The study investigates the effects of submergence due to heavy rainfall and river over flow on rice production in the coastal Barisal region of Bangladesh. The study uses plot level data to compare rice yields of cultivars in high and low submergence prone areas and to analyze variation in yield when high-yielding varieties (HYVs) versus local seeds are used. Results suggest that rice yields are, on average, some 10% lower in ‘high submergence areas’ relative to ‘low submergence areas’. Both depth of submergence and duration have a negative effect on yield, with local varieties of rice seemingly better adapted to submergence. The widely grown Aman variety of rice faced an average of nine days of submergence in 2010, with 31% plots under 1-3 meters of water for 3-7 days. Aman yield is regressed on a number of variables including submergence factors and results show that depth has significant negative effect than duration of submergence on Aman production. The researcher forecast that an additional 13,564 hectares or Aman area in Barisal is likely to be inundated for 3-7 days in 2050 due to sea level rise and increased storm surge events.  Correspondingly, given current levels of technology, researchers expect a production loss of 10,856 tons of Aman in the future. The study recommends the introduction of submergence tolerant rice cultivars and low-cost water control technologies as adaptation options against climate change.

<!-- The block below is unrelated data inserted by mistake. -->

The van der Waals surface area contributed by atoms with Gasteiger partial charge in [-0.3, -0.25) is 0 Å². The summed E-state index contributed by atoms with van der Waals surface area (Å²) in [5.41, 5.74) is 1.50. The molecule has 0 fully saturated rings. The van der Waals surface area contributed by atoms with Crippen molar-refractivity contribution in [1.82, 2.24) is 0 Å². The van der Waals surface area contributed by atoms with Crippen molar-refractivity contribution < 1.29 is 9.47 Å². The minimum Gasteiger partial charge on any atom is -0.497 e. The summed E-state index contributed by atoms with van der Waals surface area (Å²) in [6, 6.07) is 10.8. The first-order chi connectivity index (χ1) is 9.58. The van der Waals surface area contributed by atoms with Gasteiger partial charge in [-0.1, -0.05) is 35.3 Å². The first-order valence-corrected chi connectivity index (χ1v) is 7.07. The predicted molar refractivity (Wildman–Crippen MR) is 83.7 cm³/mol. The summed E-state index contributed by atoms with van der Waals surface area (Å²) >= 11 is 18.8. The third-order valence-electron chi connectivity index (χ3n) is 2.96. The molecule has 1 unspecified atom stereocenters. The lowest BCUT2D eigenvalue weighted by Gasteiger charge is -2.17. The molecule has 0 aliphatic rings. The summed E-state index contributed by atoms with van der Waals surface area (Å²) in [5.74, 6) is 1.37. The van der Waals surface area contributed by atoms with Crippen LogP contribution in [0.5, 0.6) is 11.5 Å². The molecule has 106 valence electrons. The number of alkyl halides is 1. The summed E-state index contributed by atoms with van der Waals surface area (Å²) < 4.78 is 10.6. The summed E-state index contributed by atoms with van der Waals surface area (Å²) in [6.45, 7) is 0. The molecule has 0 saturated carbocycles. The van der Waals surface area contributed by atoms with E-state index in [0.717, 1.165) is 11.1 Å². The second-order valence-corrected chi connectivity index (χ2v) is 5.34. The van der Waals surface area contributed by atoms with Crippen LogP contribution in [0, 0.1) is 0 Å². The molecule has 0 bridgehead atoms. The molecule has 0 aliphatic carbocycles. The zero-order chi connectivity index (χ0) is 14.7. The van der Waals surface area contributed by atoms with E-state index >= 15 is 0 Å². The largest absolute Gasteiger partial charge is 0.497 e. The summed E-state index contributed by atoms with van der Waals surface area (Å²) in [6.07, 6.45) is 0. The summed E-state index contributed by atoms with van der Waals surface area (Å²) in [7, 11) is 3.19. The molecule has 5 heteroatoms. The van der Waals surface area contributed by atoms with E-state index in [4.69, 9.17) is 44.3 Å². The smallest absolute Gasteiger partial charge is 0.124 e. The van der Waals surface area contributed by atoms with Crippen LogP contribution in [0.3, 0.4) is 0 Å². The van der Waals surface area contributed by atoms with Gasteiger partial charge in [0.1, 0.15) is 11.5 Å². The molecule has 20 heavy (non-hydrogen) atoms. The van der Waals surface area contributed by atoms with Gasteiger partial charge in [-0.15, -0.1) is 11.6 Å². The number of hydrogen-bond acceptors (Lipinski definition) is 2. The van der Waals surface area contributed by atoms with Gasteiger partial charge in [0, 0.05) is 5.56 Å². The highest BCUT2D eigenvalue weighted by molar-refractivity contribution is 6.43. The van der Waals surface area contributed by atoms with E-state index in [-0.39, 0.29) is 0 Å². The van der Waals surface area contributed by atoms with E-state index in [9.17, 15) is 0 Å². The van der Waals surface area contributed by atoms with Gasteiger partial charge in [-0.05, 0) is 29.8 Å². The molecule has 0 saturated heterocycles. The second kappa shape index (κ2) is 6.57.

4. CCSC Project

Under the project “Institutional Strengthening of Climate Change Study Cell at BUET for Knowledge Generation and Human Resource Development” funded by the Climate Change Trust Fund, Ministry of Environment and Forest, Government of the People’s Republic of Bangladesh department has carried out the research component  titled ‘Impact of Climate Change in Bangladesh: A Multi-Sector Regional Analysis’. The resource persons of this project are Dr. Sarwar Jahan, Professor and Dr. Afsana Haque, Assistant Professor.

This study attempts to assess the impact of sixteen disaster events/extreme climatic events on the national and regional economy of Bangladesh in terms of scetoral output, income and employment. It uses national Input-Output table for Bangladesh economy; data on income, employment, per capita GDP and damage data for flood, cyclone, drought and sea level rise. All data are collected from secondary sources. The effects are estimated by Input-Output model and analyzed at national and regional (i.e. six divisions of Bangladesh namely Dhaka, Chittagong, Khulna, Rajshahi, Barisal and Sylhet) level. We find that agriculture and industry-two important key sectors both regionally and nationally, are vulnerable towards extreme climatic events. Industry, construction, trade and transport sector also face loss in terms of output, income and employment. Overall, agriculture sector faces maximum loss of output, income and employment. A high loss in income is probable for Barisal due to extreme events. Loss of income is also very much likely for Rajshahi and Sylhet division. Results also show that Sylhet, Rajshahi and Barisal divisions will face major employment loss in agriculture sector due to effect of climate change scenarios. We find that investment in infrastructural development can help to cope with flood and drought in northern regions but, it is very difficult to recover from damages due to cyclone and sea level rise in southern coastal zone. Hence, need for mainstreaming climate change with the development process cannot be denied anymore. Special emphasis should be laid on adaptation measures as climate change is an unavoidable phenomenon.